On 18th of March, 2021 HORASIS: the Global Visions Community presented its second Extraordinary Meeting, co-chaired by Murat Seitnepesov, Chairman of Caspian Week which was also a Strategic Partner of the event. You can find more on our key sessions: The Rise of Central Asia, GSPDX and Amplifying Trust
We had three very interesting sessions, on three current issues that are shaping the world: the rise of Central Asia, preventing the next pandemic (GSPDX) and amplifying trust.
During our first session, The Rise of Central Asia (https://www.youtube.com/watch?v=1w3NKAMbCCI
), we explored the great developments on the legal, economic, and political fronts that are happening in selected countries in Central Asia and their implication in terms of investment attractiveness. - As pointed out by Stiphan Beher
(Former Adviser to President of Kyrgyzstan
) "instability of the countries as well as their governance" is probably the key factor limiting the potential of the region, so governments should do their best to provide transparency and secure civil rights. Kyrgyzstan is one of those countries moving towards more transparency, but it is not the only country moving through reforms. Uzbekistan is yet another example, as it just went through the liberalization of the foreign market exchange and sweeping tax reforms, as explained by Roza Gazizova
(Managing Director, Sogdiana Advisory, Uzbekistan). If we look at all these countries, obviously there is a lot of attention towards the medical area, Mr. Beher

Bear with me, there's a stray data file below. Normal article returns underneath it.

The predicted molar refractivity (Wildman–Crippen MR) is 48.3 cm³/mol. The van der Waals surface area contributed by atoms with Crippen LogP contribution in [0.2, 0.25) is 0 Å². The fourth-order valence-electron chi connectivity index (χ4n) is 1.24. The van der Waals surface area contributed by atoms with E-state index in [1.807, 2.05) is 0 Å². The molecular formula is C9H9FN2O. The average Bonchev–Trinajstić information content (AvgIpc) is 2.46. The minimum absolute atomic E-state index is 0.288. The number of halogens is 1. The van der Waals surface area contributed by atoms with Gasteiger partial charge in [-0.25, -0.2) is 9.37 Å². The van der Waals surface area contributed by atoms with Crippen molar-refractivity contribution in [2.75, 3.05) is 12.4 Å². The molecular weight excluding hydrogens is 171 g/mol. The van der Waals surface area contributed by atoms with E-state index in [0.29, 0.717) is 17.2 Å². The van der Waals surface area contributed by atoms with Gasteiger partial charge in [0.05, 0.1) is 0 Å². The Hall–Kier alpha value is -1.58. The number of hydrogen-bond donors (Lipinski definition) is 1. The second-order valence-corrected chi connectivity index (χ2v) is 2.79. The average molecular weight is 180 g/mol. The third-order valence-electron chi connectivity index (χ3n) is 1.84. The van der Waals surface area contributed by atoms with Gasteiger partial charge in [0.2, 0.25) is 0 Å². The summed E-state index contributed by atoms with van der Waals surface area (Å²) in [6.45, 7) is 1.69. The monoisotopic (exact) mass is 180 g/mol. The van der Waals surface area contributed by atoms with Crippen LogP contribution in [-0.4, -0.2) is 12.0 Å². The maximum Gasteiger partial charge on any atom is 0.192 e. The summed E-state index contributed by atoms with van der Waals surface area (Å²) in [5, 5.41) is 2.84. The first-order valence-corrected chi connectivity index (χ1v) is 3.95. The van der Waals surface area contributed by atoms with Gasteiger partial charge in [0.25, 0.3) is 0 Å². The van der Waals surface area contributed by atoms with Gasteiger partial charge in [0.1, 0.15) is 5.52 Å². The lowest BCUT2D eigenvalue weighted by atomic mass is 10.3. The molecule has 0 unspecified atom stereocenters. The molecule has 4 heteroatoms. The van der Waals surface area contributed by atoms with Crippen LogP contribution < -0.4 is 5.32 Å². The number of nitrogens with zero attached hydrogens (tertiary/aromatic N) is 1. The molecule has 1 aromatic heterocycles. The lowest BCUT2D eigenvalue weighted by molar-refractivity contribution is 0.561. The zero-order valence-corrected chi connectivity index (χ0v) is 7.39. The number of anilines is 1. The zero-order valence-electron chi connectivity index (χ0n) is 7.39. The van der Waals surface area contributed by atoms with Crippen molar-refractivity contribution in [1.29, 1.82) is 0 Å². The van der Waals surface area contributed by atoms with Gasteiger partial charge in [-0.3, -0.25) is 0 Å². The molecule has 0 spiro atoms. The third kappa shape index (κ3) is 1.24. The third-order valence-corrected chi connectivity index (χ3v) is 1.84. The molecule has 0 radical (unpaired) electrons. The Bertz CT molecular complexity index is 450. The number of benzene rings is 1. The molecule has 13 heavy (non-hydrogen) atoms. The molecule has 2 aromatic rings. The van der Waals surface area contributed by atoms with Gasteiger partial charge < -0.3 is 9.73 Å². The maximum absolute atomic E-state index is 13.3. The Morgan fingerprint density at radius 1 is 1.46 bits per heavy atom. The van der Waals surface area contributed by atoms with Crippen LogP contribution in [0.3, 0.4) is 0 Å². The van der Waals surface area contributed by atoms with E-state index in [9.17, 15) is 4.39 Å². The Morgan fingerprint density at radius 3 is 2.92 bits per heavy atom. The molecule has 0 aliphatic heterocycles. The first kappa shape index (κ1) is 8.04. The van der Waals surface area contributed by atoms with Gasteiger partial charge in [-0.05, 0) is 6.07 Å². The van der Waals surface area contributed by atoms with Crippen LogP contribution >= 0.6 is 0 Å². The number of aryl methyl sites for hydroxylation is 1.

points out; but agriculture in Kyrgyzstan and Kazakhstan are also sectors that should be kept in mind. Mrs. Gazizova
as being incredibly attractive in natural resources and human capital. Electronic, financial, agricultural, and manufacturing sectors are key investment priorities. Matthew Bryza
, Senior Fellow, Atlantic Council; Former Deputy Assistant Secretary of State, USA draws attention to how countries of Central Asia and Afghanistan are now interconnected with each other, was in line, showing that apart from the energy industry, there are large investment projects in the financial, electronic sectors as well as on the digital Silk Road, which is going to connect big data centres in South East Europe with Central Asia via sea and land cables.
That is why, international organizations in the region are also playing their part. AIFC, based in Kazakhstan works to transform the private sector and attract investors led by James Martin,
who showed how
Kazakhstan was attracting investments, by connecting economic zones that it has already established: it is about collaboration, not competition. We then left the great development of Central Asia, to delve into a very relevant topic, which is the Global System for Preparedness for Disease X (https://www.youtube.com/watch?v=EULbBOIoO-o
The idea behind this project is to find a way to identify the next unknown disease before risks become dramatic. The task is multifaceted as it covers technological, political and operational aspects. Every panelist we had the pleasure to host, has shown significant interest in the project and eagerness to see it come true. Murat Seitnepesov
(Chairman, Caspian Week, Switzerland) that there is no system for detecting the emergency and preventing new pathogens on early stage. Lack of early detection of pandemics means lack of preparedness to face it, which in turn could save lives and money. José Ramón Calvo